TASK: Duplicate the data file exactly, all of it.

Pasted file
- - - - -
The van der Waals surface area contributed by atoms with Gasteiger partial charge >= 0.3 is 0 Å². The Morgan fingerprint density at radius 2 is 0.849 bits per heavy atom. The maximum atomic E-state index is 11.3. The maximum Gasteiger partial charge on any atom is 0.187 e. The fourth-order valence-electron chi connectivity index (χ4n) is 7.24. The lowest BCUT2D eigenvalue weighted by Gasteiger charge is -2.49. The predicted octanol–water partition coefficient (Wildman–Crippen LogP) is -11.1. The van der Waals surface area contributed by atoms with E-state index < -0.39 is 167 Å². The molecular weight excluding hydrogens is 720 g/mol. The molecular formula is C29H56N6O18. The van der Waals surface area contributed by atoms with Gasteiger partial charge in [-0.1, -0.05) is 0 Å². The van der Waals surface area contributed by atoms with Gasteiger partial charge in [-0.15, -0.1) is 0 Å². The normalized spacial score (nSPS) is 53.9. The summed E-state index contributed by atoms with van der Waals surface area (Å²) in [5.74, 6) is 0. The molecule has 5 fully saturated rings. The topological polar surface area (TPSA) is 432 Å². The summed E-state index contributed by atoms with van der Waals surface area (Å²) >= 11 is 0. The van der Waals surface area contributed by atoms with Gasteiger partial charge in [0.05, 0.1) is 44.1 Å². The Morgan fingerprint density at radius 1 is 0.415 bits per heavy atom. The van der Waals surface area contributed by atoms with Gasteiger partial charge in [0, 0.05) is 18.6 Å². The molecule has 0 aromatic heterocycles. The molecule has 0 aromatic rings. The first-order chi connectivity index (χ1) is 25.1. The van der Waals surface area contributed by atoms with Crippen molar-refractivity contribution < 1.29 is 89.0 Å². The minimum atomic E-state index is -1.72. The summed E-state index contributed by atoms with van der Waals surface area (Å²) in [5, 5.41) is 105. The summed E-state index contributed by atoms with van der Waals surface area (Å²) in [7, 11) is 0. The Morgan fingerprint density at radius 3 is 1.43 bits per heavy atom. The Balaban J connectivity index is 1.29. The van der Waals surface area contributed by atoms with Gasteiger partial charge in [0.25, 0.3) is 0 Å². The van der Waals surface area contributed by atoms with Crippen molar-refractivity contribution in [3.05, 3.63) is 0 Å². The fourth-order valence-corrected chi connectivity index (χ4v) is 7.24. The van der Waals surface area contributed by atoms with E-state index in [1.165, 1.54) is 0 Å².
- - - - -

The van der Waals surface area contributed by atoms with Gasteiger partial charge >= 0.3 is 0 Å². The Morgan fingerprint density at radius 2 is 0.849 bits per heavy atom. The maximum atomic E-state index is 11.3. The maximum Gasteiger partial charge on any atom is 0.187 e. The fourth-order valence-electron chi connectivity index (χ4n) is 7.24. The lowest BCUT2D eigenvalue weighted by Gasteiger charge is -2.49. The predicted octanol–water partition coefficient (Wildman–Crippen LogP) is -11.1. The van der Waals surface area contributed by atoms with E-state index < -0.39 is 167 Å². The molecular weight excluding hydrogens is 720 g/mol. The molecular formula is C29H56N6O18. The van der Waals surface area contributed by atoms with Gasteiger partial charge in [-0.1, -0.05) is 0 Å². The van der Waals surface area contributed by atoms with Gasteiger partial charge in [-0.15, -0.1) is 0 Å². The normalized spacial score (nSPS) is 53.9. The summed E-state index contributed by atoms with van der Waals surface area (Å²) in [5.74, 6) is 0. The molecule has 5 fully saturated rings. The topological polar surface area (TPSA) is 432 Å². The summed E-state index contributed by atoms with van der Waals surface area (Å²) >= 11 is 0. The van der Waals surface area contributed by atoms with Gasteiger partial charge in [0.05, 0.1) is 44.1 Å². The Morgan fingerprint density at radius 1 is 0.415 bits per heavy atom. The van der Waals surface area contributed by atoms with Gasteiger partial charge in [0, 0.05) is 18.6 Å². The molecule has 0 aromatic heterocycles. The molecule has 0 aromatic rings. The first-order chi connectivity index (χ1) is 25.1. The van der Waals surface area contributed by atoms with Crippen molar-refractivity contribution < 1.29 is 89.0 Å². The minimum atomic E-state index is -1.72. The summed E-state index contributed by atoms with van der Waals surface area (Å²) in [5, 5.41) is 105. The summed E-state index contributed by atoms with van der Waals surface area (Å²) in [7, 11) is 0. The Morgan fingerprint density at radius 3 is 1.43 bits per heavy atom. The Balaban J connectivity index is 1.29. The van der Waals surface area contributed by atoms with Gasteiger partial charge in [0.25, 0.3) is 0 Å². The van der Waals surface area contributed by atoms with Crippen molar-refractivity contribution in [3.05, 3.63) is 0 Å². The fourth-order valence-corrected chi connectivity index (χ4v) is 7.24. The van der Waals surface area contributed by atoms with E-state index in [1.165, 1.54) is 0 Å².